The fact that the military had found material in the caves of Afghanistan that outlined plans and procedures to use foreign animal diseases on animals here to devastate our economy brought the importance of the Plum Island laboratory front and center in the role it plays in protecting animal agriculture. That is also why the ownership was assumed by the Department of Homeland Security. It was at that time that my USDA colleagues indicated an urgent need for our state-employed veterinarians to go to Plum Island to be trained in foreign animal disease recognition and response.
I have never been to Plum Island, but it may be one of those things that is on my bucket list, if the opportunity ever presents itself. I have only seen it in pictures and through the eyes of our veterinarians who have been through their training course. Dr. Slaten went back in 2004 and he says it is by far the best educational experience he has had since graduating from veterinary school. As I write this article, our new Associate State Veterinarian Dr. Misty Edmondson is attending their course. Dr. Chris Bishop, one of our field veterinarians, has been to the course. And there was a time when almost all our laboratory veterinarians had attended the foreign animal disease course for laboratory workers. But we have had a fair amount of personnel turnover since then. That will be a priority for us to make sure everyone has been able to go through that training.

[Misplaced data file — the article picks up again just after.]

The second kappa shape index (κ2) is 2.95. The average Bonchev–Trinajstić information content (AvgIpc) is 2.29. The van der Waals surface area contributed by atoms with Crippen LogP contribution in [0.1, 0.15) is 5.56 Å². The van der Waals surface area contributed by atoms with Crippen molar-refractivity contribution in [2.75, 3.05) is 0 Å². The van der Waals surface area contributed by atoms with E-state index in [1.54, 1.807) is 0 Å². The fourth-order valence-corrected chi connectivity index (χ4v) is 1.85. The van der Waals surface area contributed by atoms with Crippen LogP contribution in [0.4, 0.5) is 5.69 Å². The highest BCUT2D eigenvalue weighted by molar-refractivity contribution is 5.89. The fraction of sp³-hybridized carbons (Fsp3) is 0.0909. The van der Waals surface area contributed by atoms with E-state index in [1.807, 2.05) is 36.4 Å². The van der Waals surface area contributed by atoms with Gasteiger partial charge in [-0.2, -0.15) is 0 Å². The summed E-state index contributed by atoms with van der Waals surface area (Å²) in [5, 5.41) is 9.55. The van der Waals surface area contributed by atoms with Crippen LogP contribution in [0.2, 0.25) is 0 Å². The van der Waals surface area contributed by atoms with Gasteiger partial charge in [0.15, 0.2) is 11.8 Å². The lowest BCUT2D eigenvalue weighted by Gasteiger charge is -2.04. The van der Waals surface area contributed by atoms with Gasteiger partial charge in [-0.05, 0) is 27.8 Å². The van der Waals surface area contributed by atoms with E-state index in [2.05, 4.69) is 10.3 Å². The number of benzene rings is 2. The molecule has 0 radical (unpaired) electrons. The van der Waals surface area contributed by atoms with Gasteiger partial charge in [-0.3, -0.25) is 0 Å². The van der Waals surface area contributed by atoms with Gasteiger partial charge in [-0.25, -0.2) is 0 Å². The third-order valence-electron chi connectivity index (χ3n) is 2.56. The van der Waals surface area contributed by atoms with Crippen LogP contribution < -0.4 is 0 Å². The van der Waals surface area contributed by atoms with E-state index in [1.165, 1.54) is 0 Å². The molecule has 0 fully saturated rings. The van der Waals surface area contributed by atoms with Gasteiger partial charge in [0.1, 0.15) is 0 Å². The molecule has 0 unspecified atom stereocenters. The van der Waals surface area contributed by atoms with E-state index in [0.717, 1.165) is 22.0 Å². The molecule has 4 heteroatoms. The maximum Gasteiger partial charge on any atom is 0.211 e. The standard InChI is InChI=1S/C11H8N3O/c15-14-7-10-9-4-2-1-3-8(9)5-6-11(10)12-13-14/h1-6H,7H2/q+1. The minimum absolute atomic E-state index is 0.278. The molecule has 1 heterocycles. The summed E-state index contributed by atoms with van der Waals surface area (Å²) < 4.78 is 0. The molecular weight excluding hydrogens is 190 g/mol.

The Plum Island facility not only trains veterinarians to be Foreign Animal Disease Diagnosticians (FADD), but it is also the place where suspect tissues and blood samples are tested for foreign animal diseases. I found out just how serious they are about rapid diagnosis a few years ago when I was able to be part of an investigation for Malignant Catarrhal Fever. One of our FADDs and I were in close proximity to the suspect cow when it was reported. It was important to get a blood sample from a live animal because it is difficult to get a positive result after the animal dies. When we arrived at the farm, I am pretty sure the heifer could see the angels coming. However, we were able to get a blood sample from her while she was still alive. How seriously did they take making that diagnosis? A small jet was sent to take the sample back to Plum Island, where the cow was confirmed to be positive. Their diagnostic capabilities for foreign animal diseases are the best in the world.